It covers a lot of ground, but the story at the centre is the true relationship between Sudan's famous poet and songwriter, Hassan Awad Aboulela and his childhood sweetheart, represented as Nur and Soraya in the novel. They were cousins, betrothed from a young age, until a serious accident changed everything. Hassan Awad Aboulela was Leila Aboulela's uncle and although he died before she was born, he remained qui
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Cheryl
A lukewarm like. 3.0, not 3.1. A number of themes at work - political history of Sudan and Egypt, as reflected in the storyline of the patriarch; culture-peeking (man with two wives, patriarch as absolute ruler, clash of traditional vs modern Africa); family dynamics with their usual soap opera type baggage; early dawning of the emergence of women's rights. So many threads, but none really strongly developed. The writing is serviceable but not notable - "meets expectations" I guess. Too much on ...more
Norain
If I were to judge this book based on literary value, the most I would give was three stars. The style of writing was simple and light-hearted, but too simple and easygoing to be called great. Good maybe, but not great. For non-English speakers who want to try reading English fiction, you can start from this. And, oh yeah, the editor deserve a good spanking for letting some obvious mistakes went unnoticed (but just a spanking; the only editor that should be slapped or even killed is Hilal Asyraf ...more
Katarzyna
It's a nice saga about big arabian family, who by marriage joins traditions of two countries – Sudan and Egypt. But it doesn't mean calm coexistence, rather conflict beetwen two worlds – one full of traditions and rites and second one, more westernized. The writer from the muslim point of view shows us which values should win and which finally win. Interesting especially for our western world which very often sinks in chaos.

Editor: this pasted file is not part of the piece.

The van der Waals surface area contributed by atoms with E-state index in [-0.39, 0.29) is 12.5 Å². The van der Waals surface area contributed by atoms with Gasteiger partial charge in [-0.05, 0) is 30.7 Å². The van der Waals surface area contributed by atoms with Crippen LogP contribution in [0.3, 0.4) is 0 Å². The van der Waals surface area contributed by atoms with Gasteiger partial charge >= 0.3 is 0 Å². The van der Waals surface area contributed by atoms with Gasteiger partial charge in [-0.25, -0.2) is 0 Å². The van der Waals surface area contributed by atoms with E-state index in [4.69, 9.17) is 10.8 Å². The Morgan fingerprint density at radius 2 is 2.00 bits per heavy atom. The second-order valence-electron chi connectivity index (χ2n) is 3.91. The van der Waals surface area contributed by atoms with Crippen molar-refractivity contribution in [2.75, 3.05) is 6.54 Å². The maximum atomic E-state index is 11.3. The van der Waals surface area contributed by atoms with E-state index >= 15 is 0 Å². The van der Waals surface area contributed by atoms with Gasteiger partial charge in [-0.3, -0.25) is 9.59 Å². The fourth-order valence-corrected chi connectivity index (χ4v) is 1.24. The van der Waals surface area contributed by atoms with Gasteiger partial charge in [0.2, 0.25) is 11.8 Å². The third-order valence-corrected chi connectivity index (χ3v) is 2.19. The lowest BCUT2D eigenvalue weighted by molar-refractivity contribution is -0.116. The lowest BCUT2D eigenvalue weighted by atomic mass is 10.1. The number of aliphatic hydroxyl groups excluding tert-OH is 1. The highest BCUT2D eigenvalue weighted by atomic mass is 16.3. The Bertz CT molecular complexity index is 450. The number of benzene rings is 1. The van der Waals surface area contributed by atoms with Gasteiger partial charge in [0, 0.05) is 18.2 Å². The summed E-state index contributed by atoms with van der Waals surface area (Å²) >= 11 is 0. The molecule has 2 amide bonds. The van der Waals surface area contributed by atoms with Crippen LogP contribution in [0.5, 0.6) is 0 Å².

The book is full of arabian atmosphere, we can really smell an air, dry
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Mohannad El-tayeb
Leila Aboulela 's Novel is a wonderful piece, it takes you in a journey to the Sudan in the period before and during independence, it showed many customs, traditions, real places that were at that time. It also went to Egypt to show the contrast between these two countries at that time, and to show also similarities and bonds that were exited between these countries.

The Novel is based on a true story which is Hassan Awad Aboulela's (Leila Aboulela's Uncle) life story, a famous poet from the 1950
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Raidene
I may have given this book 4 stars if I hadn't read that some reviewers were comparing the author to the highly esteemed Egyptian novelist and Nobel Prize winner, Naguib Mahfouz. Mahfouz's monumental work, The Cairo Trilogy, is much deeper in scope and breadth than Aboulela's story, written over many years.
But, both authors represent the much needed Arabic voice in contemporary literature and offer similar themes of domestic and famly life in male dominated cultures(Egypt and Sudan).